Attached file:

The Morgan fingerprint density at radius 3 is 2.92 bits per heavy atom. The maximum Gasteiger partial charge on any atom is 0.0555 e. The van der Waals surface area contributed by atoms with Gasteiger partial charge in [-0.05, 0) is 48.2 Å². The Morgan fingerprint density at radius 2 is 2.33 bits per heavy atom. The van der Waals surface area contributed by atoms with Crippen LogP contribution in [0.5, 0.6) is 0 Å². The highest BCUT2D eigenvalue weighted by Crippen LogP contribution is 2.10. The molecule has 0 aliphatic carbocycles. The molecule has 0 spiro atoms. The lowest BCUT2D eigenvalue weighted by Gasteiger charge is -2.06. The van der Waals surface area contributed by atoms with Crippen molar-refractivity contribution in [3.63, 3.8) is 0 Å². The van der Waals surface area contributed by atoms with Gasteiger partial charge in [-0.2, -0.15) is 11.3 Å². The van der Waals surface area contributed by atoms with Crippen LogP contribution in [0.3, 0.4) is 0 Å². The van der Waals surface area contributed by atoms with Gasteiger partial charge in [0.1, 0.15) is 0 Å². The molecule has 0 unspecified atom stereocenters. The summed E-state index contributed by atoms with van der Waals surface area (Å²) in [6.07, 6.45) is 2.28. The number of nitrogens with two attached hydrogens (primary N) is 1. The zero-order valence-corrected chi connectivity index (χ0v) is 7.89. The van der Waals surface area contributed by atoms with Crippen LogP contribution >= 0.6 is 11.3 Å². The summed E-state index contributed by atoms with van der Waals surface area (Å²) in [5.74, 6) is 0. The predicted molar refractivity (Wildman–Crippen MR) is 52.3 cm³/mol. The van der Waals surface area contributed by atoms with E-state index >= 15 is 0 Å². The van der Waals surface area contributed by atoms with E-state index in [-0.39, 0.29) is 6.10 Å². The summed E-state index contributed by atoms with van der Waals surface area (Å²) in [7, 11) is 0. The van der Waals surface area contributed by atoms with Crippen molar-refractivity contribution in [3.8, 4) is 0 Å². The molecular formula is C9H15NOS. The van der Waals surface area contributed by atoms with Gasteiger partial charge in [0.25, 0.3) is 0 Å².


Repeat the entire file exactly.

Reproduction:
The Morgan fingerprint density at radius 3 is 2.92 bits per heavy atom. The maximum Gasteiger partial charge on any atom is 0.0555 e. The van der Waals surface area contributed by atoms with Gasteiger partial charge in [-0.05, 0) is 48.2 Å². The Morgan fingerprint density at radius 2 is 2.33 bits per heavy atom. The van der Waals surface area contributed by atoms with Crippen LogP contribution in [0.5, 0.6) is 0 Å². The highest BCUT2D eigenvalue weighted by Crippen LogP contribution is 2.10. The molecule has 0 aliphatic carbocycles. The molecule has 0 spiro atoms. The lowest BCUT2D eigenvalue weighted by Gasteiger charge is -2.06. The van der Waals surface area contributed by atoms with Crippen molar-refractivity contribution in [3.63, 3.8) is 0 Å². The van der Waals surface area contributed by atoms with Gasteiger partial charge in [-0.2, -0.15) is 11.3 Å². The van der Waals surface area contributed by atoms with Crippen LogP contribution in [0.3, 0.4) is 0 Å². The van der Waals surface area contributed by atoms with Gasteiger partial charge in [0.1, 0.15) is 0 Å². The molecule has 0 unspecified atom stereocenters. The summed E-state index contributed by atoms with van der Waals surface area (Å²) in [6.07, 6.45) is 2.28. The number of nitrogens with two attached hydrogens (primary N) is 1. The zero-order valence-corrected chi connectivity index (χ0v) is 7.89. The van der Waals surface area contributed by atoms with Crippen LogP contribution >= 0.6 is 11.3 Å². The summed E-state index contributed by atoms with van der Waals surface area (Å²) in [5.74, 6) is 0. The predicted molar refractivity (Wildman–Crippen MR) is 52.3 cm³/mol. The van der Waals surface area contributed by atoms with E-state index >= 15 is 0 Å². The van der Waals surface area contributed by atoms with E-state index in [-0.39, 0.29) is 6.10 Å². The summed E-state index contributed by atoms with van der Waals surface area (Å²) in [7, 11) is 0. The van der Waals surface area contributed by atoms with Crippen molar-refractivity contribution in [3.8, 4) is 0 Å². The molecular formula is C9H15NOS. The van der Waals surface area contributed by atoms with Gasteiger partial charge in [0.25, 0.3) is 0 Å².